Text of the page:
Wednesday, September 19, 2012

T4 by Anne Clare LaZotte

Paula Becker is 13, deaf and living in a small village in German when the Nazis pass Aktion 4 allowing them to do the unthinkable - "euthanize"disabled persons like Paula in their quest to become a master race and to eliminate the cost of caring for them.

T4 is a short novel in free verse told throughout in Paula's voice:

Hear the voice of the poet!
I see the past, future, and present.
I am deaf, but I have heard 
The beauty of song
And I wish to share it with 
Young readers...
 ...In T4, the facts
About history are true, and
My characters tell the story. 

At first, Paula writes, the Nazis target only people living in institutions and she is left alone.  But in March 1940, the family's  priest comes to the house in the middle of a snow storm to tell them that it is now necessary to get Paula out of the house and into hiding.

The priest takes her to a woman named Stephanie Holderlin, where it is believed that Paula can remain safely hidden.  There, she is able to learn  the official sign language of the deaf.  But early one morning, the Gestapo knock on the door.   They had been informed that a disabled person was living there.  They search the house, but do not find Paula.  Stephanie finally manages to get rid of them, but Paula must be moved to another safe place immediately.

This time, she is taken to a homeless shelter run by a Lutheran priest.  There, she meets Homeless Kurt.  Gradually, he and Paula become friends and after a while, they decide to travel to Berlin together.  On the way, they discover seven people living in the woods, Jews who are hiding from the Nazis.  Realizing they cannot really make it to Berlin without being caught, they return to the shelter.

In 1941, the killings under T4 'offically' ended but it still wasn't safe for people like Paula and Kurt until the end of the war.  Unofficially, Paula writes, the killings continued.

When the war was finally over, the people responsible for T4 were tried at the Nuremberg Trials, with the exception of Dr. Philipp Bouhler, who was the head of the program and who committed suicide.

In its simplicity, LaZotte's story poem manages to convey some of the horror that Nazi Germany held for some people, but also some of the kindness that could still be found there among the people, reminding us again that not everyone was a Nazi and many didn't support their policies, like T4.

The author, Ann Clare LaZotte can well understand what it would be like to be in Paula's shoes, since she herself is also deaf.  She clearly feels very strongly about T4 and it shows throughout in her poetry. And she also knows more than a little something about German poetry: Stephanie Holderlin was named for Frederich Holderlin, a German lyric poet and two of the Jewish children that Paula and Homeless Kurt meet int he woods  are named for Nelly Sachs and Paul Celan, two of the greatest poets of the Holocaust and whose works I would definitely recommend reading some of when you have finished reading T4.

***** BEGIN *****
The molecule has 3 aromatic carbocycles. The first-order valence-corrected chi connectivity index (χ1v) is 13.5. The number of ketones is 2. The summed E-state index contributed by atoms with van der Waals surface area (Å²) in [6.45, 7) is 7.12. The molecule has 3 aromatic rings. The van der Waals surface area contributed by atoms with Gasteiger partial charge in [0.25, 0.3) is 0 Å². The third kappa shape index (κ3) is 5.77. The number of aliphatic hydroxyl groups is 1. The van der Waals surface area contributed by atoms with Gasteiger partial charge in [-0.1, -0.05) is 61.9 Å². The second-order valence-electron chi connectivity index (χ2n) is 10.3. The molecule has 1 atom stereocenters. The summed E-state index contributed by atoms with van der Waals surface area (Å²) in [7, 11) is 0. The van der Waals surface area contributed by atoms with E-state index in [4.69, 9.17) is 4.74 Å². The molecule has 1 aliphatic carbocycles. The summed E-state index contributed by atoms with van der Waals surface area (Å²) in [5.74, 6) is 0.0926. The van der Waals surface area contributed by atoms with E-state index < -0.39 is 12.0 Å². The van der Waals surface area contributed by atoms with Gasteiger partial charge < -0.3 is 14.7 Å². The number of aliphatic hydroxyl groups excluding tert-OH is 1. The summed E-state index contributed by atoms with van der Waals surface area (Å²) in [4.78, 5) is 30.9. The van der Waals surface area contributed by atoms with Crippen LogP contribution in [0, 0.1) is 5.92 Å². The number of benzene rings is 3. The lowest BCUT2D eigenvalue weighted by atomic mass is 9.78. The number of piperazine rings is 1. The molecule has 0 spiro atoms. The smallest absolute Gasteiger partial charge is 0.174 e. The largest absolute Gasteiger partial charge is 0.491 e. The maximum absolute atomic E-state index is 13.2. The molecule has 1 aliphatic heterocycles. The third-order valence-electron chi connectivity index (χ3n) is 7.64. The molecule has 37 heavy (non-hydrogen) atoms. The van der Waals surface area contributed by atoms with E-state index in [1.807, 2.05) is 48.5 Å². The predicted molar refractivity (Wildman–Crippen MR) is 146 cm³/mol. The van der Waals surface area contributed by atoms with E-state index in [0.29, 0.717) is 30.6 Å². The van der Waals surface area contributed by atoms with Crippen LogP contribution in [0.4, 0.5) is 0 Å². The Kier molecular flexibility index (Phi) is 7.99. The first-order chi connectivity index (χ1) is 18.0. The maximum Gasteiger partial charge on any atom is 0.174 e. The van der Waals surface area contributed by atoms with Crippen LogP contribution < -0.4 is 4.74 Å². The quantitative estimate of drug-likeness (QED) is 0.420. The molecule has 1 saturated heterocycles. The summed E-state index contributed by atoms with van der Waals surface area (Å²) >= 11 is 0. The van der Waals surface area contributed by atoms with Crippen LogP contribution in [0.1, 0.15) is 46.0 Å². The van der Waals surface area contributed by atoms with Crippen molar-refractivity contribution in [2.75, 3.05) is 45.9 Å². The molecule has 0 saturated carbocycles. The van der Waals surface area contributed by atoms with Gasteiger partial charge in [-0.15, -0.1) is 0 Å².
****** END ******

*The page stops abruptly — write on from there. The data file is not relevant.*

This book is recommended for readers age 9+
This book was purchased for my personal library.

More information on Hitler's T4 Program can be found here.


  1. Horrifying subject. I read this one a few months ago. The book sounded so intriguing and I wanted to love it, but the writing just didn't draw me in. The poem format didn't work for me, since the writing didn't feel poetic. Just my reaction, 'though.

    1. I have to admit, I am only now developing a real appreciation for novels written in free verse but I did find myself drawn into this one. Of course, not every book will be everyone's cup of tea, and you are right, this is a horrifying subject.

  2. I don't know if I'll be able to read this book, intriguing as it may sound.

    1. Actually, it isn't hard difficult as it sounds like it should be. The subject is handled with a great deal of delicacy so it doesn't jar the reader. And it is intriguing.

  3. This looks so interesting! I haven't run across books addressing the 'euthanizations' before, and I love novels in verse.

    1. Yes, it is interesting and well done, all things considered. I hope you will give it a try.

  4. My sister’s godmother, Dame Rebecca West or Mrs. Andrews as we knew her, attended the Nuremberg Trials. (My parents worked for Mr. Andrews & Rebecca West on their farm in Buckinghamshire). I have a letter she sent to my mum at the time. It was shocking then, and it’s still shocking now.
    I’m not sure I would like this as it’s told in verse, but it was interesting to read about it.

    1. Wow, Barbara, that is very interesting. Imagine such a godmother, but you must have grown up on their farm, too. How interesting that letter must be, and as you say, shocking. Thank you for sharing this bit of personal history. I had to read the transcripts of the Nuremburg Trials in graduate school and it wasn't easy.
      The T4 program still stuns me when I think about it. And the poetry in this novel isn't the sing song kind, so it makes reading easier.

  5. This was the first free verse novel I'd ever read, and I read it with my daughter a few years ago for the WWII challenge. I think it's a great way to introduce children to some of the Nazi atrocities, as it doesn't go overboard in describing them.

  6. Yes, Anna, I felt the same way about the tastful way the whole issue was handled in this novel. I don't really think the blog is the right venue for shocking, graphic details of some of the things that happened in WWII, so I found this a perfect way to introduce the T4 program, as you did too with your daughter.